Be Aware Of Social Media
Be mindful of comparison on social media. It can send you into an unhealthy negative spiral. We’ve all done it, scrolling endlessly down yet another Model/Cyclist/Bloggers photos, feelings of jealousy creeping into our thoughts when we had been fine before picking up the phone! Well, before you get too wound up hold your horses. Again, check in with yourself. If you're feeling a little sensitive that day, ease off on the social scrolling and definitely don’t look at anyone who might trigger an emotional reaction. Concentrate on doing something lovely for yourself that day. As for Facebook, Twitter and Instagram….it’s not going anywhere just pick it all up tomorrow.

Prioritise Rest
The good news is that rest is getting cool. Slowly but surely, we’re getting over the idea that you need to burn the candle at both ends and be in a perpetual state of adrenaline overload. Research has linked adequate rest to pretty much every aspect of health - mental capacity, mood, libido, immune system, physical recovery, weight management, performance, longevity. You name it, and rest makes it better to get on your bike and give your best the next ride. Ensuring that you are getting enough rest is a key habit to cultivate. Even if your life is demanding and you aren’t able to sleep as long as you’d like, taking up practices like meditation, yoga or even just good old power naps will be transformative to your well being.

Expect To Feel Great
From my experience, I truly believe that we set the bar far too low when it comes to our health. Some of us have never experienced what it’s like to feel great, to have energy, strength and resilience. So, we don’t expect it for ourselves or we feel that other people are lucky. But the body’s natural state is not lethargic, moody, immuno-depressed, injured, overweight, weak or stiff — quite the contrary, in fact. We are naturally robust, happy, full of energy and strong. Our bodies have the potential to do and feel the most incredible things, we just need to take care of them.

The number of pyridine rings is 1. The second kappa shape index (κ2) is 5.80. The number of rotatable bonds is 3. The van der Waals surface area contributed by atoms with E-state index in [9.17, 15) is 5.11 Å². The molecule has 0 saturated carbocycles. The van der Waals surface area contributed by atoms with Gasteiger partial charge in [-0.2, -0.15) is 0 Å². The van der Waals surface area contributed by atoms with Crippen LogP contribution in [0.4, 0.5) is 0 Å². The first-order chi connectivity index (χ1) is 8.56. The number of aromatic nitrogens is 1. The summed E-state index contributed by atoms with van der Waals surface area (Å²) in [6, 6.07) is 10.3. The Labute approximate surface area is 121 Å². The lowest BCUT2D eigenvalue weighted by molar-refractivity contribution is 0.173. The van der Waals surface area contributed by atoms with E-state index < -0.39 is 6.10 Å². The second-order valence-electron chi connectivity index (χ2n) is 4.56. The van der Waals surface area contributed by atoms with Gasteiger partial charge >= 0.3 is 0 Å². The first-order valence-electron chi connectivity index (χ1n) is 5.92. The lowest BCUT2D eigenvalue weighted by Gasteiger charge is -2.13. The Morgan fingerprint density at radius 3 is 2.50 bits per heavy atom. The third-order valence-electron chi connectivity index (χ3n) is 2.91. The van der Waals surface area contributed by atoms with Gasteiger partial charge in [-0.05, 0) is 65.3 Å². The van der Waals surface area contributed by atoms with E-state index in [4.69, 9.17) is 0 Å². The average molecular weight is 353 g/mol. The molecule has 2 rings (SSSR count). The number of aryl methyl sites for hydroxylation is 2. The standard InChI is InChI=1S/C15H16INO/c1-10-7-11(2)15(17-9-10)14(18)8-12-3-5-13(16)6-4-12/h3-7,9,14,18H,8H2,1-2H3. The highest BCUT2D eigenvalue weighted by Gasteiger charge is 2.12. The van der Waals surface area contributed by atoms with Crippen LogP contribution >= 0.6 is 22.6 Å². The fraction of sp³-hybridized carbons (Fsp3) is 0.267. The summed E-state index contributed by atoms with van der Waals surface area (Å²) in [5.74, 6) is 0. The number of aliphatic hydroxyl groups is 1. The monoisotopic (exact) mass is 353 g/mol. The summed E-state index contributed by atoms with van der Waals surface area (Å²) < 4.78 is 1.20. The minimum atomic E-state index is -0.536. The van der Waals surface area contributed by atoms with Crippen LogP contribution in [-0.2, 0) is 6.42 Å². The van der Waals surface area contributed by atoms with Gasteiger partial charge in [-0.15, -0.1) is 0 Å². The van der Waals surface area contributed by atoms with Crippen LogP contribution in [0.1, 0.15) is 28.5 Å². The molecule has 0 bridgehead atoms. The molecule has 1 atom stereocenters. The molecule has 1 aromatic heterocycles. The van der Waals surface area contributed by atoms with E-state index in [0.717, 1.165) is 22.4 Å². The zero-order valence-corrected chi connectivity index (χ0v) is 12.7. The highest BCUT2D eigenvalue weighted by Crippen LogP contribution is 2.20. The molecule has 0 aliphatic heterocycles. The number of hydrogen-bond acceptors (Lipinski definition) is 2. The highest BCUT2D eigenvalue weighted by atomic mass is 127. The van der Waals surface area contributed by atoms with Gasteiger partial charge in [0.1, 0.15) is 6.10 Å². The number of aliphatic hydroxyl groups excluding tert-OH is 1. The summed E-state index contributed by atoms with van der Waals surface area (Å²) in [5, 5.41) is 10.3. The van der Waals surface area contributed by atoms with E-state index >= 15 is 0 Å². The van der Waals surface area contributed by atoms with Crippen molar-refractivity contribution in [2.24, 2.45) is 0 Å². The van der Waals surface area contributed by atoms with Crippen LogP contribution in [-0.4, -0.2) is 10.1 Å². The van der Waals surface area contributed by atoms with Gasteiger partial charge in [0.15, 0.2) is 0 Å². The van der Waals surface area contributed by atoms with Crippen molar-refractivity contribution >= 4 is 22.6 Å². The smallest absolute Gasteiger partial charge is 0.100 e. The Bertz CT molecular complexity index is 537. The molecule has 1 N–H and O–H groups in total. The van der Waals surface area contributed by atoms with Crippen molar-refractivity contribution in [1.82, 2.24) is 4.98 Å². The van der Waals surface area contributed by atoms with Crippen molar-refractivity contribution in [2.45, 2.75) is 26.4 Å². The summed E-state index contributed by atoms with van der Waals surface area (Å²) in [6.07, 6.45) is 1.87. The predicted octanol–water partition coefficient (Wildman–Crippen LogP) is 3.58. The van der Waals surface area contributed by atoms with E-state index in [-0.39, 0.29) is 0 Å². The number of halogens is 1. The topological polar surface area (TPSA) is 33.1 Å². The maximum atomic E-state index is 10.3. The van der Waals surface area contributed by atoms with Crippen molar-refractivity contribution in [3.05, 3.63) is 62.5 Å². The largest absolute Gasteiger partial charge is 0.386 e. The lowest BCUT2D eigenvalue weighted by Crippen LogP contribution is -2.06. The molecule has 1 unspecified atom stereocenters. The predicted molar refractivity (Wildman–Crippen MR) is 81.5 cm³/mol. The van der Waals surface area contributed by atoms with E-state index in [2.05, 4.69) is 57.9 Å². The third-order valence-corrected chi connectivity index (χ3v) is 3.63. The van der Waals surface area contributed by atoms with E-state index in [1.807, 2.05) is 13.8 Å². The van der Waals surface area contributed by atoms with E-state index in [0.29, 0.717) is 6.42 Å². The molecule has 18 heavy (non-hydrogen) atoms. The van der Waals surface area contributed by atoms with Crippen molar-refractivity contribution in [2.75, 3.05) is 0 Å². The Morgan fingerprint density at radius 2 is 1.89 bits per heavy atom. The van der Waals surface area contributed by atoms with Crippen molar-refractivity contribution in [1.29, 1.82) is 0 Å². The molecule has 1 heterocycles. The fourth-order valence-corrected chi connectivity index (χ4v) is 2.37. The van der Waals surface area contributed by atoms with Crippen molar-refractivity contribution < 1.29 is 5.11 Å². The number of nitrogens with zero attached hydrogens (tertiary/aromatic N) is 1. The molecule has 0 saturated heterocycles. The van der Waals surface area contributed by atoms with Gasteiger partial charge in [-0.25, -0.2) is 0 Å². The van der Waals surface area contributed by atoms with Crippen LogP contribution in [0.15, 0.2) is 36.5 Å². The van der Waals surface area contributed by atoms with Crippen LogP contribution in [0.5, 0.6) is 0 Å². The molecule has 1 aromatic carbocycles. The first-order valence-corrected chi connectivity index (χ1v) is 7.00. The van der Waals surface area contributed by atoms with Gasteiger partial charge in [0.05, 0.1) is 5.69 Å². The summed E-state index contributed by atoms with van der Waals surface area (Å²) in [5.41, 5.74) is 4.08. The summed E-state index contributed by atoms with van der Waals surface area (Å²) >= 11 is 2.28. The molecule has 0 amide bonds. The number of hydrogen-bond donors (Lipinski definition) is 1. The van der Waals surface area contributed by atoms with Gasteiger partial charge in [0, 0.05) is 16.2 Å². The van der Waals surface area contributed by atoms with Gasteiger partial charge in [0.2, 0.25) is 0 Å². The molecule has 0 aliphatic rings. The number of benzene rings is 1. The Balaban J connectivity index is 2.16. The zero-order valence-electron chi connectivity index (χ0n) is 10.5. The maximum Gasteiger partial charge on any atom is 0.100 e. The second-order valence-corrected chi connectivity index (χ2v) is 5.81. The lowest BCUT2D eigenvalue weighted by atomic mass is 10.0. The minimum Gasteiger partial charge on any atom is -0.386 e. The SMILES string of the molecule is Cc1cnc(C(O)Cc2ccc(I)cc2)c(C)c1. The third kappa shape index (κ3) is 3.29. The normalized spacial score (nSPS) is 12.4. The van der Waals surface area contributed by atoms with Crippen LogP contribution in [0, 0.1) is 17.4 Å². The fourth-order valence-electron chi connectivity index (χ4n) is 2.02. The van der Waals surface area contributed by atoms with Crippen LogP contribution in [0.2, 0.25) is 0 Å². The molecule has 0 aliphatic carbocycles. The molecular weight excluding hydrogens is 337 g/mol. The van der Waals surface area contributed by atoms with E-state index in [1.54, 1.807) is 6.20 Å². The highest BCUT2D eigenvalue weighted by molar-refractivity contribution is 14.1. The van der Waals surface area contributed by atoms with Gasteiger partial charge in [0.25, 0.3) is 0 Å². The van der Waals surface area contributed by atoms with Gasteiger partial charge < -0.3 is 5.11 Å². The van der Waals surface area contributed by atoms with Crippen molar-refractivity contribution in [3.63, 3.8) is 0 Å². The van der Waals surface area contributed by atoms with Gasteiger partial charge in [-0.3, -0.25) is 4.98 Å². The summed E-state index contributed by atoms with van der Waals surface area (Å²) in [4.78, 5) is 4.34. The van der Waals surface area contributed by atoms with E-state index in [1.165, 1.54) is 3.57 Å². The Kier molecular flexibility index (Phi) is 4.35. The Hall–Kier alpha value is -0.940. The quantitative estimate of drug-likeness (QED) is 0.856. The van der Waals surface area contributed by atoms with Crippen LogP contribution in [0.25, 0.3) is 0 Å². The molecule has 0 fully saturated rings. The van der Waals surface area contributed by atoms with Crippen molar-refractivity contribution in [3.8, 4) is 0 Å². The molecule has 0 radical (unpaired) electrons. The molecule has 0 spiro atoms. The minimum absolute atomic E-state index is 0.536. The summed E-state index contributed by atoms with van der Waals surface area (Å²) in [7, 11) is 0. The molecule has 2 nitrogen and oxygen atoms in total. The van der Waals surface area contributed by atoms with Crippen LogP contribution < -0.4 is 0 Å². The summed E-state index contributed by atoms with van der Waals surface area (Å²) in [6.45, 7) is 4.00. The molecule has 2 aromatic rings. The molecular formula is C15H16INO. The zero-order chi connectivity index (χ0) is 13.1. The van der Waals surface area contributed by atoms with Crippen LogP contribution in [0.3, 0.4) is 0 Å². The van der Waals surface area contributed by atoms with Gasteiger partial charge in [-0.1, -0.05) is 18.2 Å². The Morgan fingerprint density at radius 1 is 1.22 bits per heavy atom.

Change Your Minset
Feeling exhaustion, winded, or sore can be a totally normal part of cycling. When it can turn negative, however, is if it is taken as a sign of weakness. We may be more likely to judge our bodies if we perceive we “can’t handle” it. Instead, remind yourself of all the things your body CAN do. Your legs took you that far and high, your eyes are helping you to see new surroundings, your senses are helping you interpret your experience, and your stomach is helping you to digest the new foods that help describe ride fuel. When we can focus on what our bodies are doing for us, rather than the things it is not, we are more likely to appreciate our experiences and less likely to critique them. It is a privilege to have a fully functioning body, and we must appreciate this as often as we can!
While intrusive body image thoughts may be present with you while you cycle, we can work to decrease the power they have on your ride. Leave your rules behind, being a part of those pictures, and loving what your body is capable of doing can also help you once you get home. These ideas can be used at any time, not just for cycling! And, having the opportunity to break from your normal cycling routine can shake up the usual way we see ourselves. Knowing that we have cycled different landscapes, with different body expectations, can remind us that we are likely our own biggest critic – and that there are many more precious things in this world than what we look like.

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Images Courtesy: MNCDELEON